Chicago Sun Times
For the ordinary filmgoer, and I include myself, "Ordet" is a difficult film to enter. But once you're inside, it is impossible to escape. Lean, quiet, deeply serious, populated with odd religious obsessives, it takes place in winter in Denmark in 1925, in a rural district that has a cold austere beauty.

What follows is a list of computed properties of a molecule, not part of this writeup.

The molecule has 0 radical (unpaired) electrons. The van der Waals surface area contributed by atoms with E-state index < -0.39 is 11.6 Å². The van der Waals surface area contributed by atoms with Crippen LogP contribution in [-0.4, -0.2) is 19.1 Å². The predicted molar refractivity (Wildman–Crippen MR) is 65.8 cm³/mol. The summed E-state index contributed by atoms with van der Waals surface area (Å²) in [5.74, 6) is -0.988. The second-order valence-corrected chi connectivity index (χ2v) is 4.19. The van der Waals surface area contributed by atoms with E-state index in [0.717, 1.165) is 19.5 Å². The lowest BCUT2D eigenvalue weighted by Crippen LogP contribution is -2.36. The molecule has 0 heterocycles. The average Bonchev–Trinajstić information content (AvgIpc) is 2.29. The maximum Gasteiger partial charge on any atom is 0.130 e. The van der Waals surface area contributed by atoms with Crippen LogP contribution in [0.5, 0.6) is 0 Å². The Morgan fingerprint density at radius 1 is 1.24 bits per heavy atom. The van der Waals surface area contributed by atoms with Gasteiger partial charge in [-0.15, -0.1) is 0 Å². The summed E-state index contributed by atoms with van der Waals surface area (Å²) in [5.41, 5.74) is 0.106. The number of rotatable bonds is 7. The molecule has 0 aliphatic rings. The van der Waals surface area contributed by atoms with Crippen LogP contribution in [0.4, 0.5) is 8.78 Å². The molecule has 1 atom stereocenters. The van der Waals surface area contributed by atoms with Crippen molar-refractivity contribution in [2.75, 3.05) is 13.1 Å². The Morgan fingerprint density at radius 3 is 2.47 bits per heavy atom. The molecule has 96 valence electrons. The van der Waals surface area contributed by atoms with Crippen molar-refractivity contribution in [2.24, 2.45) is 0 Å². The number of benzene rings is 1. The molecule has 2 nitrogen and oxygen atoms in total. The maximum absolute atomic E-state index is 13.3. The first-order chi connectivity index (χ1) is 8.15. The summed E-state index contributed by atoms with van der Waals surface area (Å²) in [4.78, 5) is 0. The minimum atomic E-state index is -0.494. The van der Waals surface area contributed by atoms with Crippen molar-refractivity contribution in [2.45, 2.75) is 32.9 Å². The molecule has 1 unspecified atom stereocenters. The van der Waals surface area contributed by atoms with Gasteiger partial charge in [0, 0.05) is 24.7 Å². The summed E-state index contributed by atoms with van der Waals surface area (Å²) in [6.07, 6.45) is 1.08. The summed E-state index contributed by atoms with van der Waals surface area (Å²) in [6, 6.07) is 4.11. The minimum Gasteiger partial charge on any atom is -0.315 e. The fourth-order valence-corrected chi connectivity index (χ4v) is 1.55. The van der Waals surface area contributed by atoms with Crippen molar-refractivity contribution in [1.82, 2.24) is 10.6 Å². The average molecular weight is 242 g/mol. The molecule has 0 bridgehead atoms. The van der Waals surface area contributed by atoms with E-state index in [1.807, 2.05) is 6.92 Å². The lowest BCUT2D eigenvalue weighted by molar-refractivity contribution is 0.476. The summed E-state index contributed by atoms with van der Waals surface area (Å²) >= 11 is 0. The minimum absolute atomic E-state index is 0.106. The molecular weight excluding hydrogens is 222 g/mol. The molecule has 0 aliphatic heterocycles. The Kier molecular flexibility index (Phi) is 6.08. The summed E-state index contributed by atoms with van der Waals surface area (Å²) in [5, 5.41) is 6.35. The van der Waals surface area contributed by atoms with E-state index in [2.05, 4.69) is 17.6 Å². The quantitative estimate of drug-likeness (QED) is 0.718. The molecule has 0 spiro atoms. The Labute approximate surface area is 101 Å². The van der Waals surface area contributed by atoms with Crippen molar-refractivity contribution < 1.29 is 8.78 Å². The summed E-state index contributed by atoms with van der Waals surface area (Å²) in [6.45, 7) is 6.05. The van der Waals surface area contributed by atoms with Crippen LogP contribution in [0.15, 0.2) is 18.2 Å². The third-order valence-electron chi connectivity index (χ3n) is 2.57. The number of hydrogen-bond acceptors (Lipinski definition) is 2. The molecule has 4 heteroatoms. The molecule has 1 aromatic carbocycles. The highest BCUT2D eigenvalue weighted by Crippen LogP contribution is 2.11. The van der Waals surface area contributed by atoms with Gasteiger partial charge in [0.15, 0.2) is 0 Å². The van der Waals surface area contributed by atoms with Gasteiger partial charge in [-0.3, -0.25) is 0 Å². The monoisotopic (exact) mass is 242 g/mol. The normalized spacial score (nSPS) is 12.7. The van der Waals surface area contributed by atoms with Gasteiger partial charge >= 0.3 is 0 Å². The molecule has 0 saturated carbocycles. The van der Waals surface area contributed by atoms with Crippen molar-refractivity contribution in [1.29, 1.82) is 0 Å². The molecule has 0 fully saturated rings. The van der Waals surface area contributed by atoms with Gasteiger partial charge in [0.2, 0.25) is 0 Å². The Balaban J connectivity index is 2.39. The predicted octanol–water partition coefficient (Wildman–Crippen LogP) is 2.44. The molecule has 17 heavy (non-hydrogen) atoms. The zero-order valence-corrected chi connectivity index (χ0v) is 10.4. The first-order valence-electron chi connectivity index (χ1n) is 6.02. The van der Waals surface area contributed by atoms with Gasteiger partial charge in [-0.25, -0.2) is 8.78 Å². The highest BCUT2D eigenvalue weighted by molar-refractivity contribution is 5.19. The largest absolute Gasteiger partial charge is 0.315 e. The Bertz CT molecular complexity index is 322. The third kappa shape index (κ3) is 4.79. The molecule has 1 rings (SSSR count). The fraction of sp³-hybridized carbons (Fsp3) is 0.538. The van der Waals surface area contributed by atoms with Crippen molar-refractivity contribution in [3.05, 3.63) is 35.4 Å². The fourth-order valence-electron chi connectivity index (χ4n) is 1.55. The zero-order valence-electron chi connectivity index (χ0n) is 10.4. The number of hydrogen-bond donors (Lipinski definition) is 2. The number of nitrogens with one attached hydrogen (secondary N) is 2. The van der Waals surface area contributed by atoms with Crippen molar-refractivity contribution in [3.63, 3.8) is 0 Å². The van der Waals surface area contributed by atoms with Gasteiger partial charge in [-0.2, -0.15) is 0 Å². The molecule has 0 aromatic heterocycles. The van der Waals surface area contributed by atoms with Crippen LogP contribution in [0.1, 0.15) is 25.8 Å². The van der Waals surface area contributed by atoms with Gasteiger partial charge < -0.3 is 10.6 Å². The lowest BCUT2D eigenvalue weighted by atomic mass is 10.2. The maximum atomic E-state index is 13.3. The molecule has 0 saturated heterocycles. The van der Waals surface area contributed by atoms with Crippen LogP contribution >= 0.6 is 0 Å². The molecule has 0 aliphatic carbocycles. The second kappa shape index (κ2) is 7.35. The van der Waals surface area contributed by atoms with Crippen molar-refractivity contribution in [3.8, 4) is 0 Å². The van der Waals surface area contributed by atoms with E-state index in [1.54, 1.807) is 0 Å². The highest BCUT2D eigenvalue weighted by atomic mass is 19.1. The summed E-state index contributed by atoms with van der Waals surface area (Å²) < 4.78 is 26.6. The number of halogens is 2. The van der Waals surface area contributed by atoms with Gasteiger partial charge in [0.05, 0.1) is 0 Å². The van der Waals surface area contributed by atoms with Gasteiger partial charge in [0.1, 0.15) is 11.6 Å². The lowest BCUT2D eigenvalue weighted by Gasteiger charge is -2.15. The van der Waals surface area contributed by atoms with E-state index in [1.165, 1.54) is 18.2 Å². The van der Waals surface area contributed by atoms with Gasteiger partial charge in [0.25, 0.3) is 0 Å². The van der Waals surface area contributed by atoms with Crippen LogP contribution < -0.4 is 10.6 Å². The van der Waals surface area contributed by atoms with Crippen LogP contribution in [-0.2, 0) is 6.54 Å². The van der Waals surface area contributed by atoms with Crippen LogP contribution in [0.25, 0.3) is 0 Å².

The film is one of only four major features by Carl Theodor Dreyer (1889-1968), who although he made many short films, was able to make only one feature each in the 1920s ("The Passion of Joan of Arc"), the 1940s ("Vampyr"), the 1950s ("Ordet") and the 1960s ("Gertrud"). That was enough to place him first among all directors in the minds of such as Lars von Trier and the critic Jonathan Rosenbaum, and to make him (with Ozu and Bresson) the focus of Paul Schrader's influential 1972 book Transcendental Style in Film. His "Joan of Arc" is often named among the 10 greatest films of all time.